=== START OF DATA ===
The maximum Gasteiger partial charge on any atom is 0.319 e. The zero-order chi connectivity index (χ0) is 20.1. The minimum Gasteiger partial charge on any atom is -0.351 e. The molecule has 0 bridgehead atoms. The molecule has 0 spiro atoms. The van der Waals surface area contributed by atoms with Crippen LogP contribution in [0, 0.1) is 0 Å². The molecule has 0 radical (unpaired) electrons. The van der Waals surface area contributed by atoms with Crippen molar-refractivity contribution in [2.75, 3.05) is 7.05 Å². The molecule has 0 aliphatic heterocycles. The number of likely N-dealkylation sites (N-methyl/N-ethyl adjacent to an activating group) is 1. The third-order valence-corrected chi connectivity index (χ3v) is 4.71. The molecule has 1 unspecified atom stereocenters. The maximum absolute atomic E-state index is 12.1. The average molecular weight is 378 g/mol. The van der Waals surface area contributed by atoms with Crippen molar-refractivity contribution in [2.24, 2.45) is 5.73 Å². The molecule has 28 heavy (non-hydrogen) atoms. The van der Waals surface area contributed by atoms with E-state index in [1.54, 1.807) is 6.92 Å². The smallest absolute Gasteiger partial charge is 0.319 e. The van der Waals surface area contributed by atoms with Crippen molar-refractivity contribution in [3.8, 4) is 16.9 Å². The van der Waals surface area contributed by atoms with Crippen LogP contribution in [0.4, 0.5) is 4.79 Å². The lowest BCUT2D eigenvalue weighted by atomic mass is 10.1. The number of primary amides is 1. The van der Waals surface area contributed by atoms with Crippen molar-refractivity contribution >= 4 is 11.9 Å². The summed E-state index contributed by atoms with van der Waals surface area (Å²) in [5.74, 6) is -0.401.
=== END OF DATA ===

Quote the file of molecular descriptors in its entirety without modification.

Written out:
The maximum Gasteiger partial charge on any atom is 0.319 e. The zero-order chi connectivity index (χ0) is 20.1. The minimum Gasteiger partial charge on any atom is -0.351 e. The molecule has 0 bridgehead atoms. The molecule has 0 spiro atoms. The van der Waals surface area contributed by atoms with Crippen LogP contribution in [0, 0.1) is 0 Å². The molecule has 0 radical (unpaired) electrons. The van der Waals surface area contributed by atoms with Crippen molar-refractivity contribution in [2.75, 3.05) is 7.05 Å². The molecule has 0 aliphatic heterocycles. The number of likely N-dealkylation sites (N-methyl/N-ethyl adjacent to an activating group) is 1. The third-order valence-corrected chi connectivity index (χ3v) is 4.71. The molecule has 1 unspecified atom stereocenters. The maximum absolute atomic E-state index is 12.1. The average molecular weight is 378 g/mol. The van der Waals surface area contributed by atoms with Crippen molar-refractivity contribution in [2.24, 2.45) is 5.73 Å². The molecule has 28 heavy (non-hydrogen) atoms. The van der Waals surface area contributed by atoms with E-state index in [1.54, 1.807) is 6.92 Å². The smallest absolute Gasteiger partial charge is 0.319 e. The van der Waals surface area contributed by atoms with Crippen molar-refractivity contribution in [3.8, 4) is 16.9 Å². The van der Waals surface area contributed by atoms with Crippen LogP contribution in [0.4, 0.5) is 4.79 Å². The lowest BCUT2D eigenvalue weighted by atomic mass is 10.1. The number of primary amides is 1. The van der Waals surface area contributed by atoms with Crippen molar-refractivity contribution >= 4 is 11.9 Å². The summed E-state index contributed by atoms with van der Waals surface area (Å²) in [5.74, 6) is -0.401.